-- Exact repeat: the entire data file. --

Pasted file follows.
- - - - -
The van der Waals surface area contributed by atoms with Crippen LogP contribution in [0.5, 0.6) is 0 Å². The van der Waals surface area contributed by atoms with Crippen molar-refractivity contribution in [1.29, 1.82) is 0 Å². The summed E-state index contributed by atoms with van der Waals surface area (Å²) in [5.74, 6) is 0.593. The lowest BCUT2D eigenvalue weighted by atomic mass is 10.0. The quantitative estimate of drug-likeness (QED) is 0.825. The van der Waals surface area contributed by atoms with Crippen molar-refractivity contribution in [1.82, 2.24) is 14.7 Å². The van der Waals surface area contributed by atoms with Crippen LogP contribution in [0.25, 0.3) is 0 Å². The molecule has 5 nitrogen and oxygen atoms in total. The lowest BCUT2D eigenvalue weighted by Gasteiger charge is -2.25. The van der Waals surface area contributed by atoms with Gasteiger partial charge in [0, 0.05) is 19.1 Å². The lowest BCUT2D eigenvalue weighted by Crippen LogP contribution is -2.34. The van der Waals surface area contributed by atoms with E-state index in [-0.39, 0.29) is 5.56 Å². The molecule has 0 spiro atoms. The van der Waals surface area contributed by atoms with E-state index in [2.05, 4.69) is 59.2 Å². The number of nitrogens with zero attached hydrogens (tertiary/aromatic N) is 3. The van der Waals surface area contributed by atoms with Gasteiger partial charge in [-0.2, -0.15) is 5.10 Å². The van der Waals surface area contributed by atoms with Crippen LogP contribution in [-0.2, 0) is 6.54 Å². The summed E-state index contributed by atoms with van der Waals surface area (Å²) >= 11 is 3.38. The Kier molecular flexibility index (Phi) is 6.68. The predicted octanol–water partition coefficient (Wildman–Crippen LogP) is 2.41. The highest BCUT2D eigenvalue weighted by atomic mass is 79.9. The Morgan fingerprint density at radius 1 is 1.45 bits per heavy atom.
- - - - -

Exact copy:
The van der Waals surface area contributed by atoms with Crippen LogP contribution in [0.5, 0.6) is 0 Å². The van der Waals surface area contributed by atoms with Crippen molar-refractivity contribution in [1.29, 1.82) is 0 Å². The summed E-state index contributed by atoms with van der Waals surface area (Å²) in [5.74, 6) is 0.593. The lowest BCUT2D eigenvalue weighted by atomic mass is 10.0. The quantitative estimate of drug-likeness (QED) is 0.825. The van der Waals surface area contributed by atoms with Crippen molar-refractivity contribution in [1.82, 2.24) is 14.7 Å². The van der Waals surface area contributed by atoms with Crippen LogP contribution in [0.25, 0.3) is 0 Å². The molecule has 5 nitrogen and oxygen atoms in total. The lowest BCUT2D eigenvalue weighted by Gasteiger charge is -2.25. The van der Waals surface area contributed by atoms with Gasteiger partial charge in [0, 0.05) is 19.1 Å². The lowest BCUT2D eigenvalue weighted by Crippen LogP contribution is -2.34. The van der Waals surface area contributed by atoms with E-state index in [-0.39, 0.29) is 5.56 Å². The molecule has 0 spiro atoms. The van der Waals surface area contributed by atoms with E-state index in [2.05, 4.69) is 59.2 Å². The number of nitrogens with zero attached hydrogens (tertiary/aromatic N) is 3. The van der Waals surface area contributed by atoms with Gasteiger partial charge in [-0.2, -0.15) is 5.10 Å². The van der Waals surface area contributed by atoms with Crippen LogP contribution in [-0.2, 0) is 6.54 Å². The summed E-state index contributed by atoms with van der Waals surface area (Å²) >= 11 is 3.38. The Kier molecular flexibility index (Phi) is 6.68. The predicted octanol–water partition coefficient (Wildman–Crippen LogP) is 2.41. The highest BCUT2D eigenvalue weighted by atomic mass is 79.9. The Morgan fingerprint density at radius 1 is 1.45 bits per heavy atom.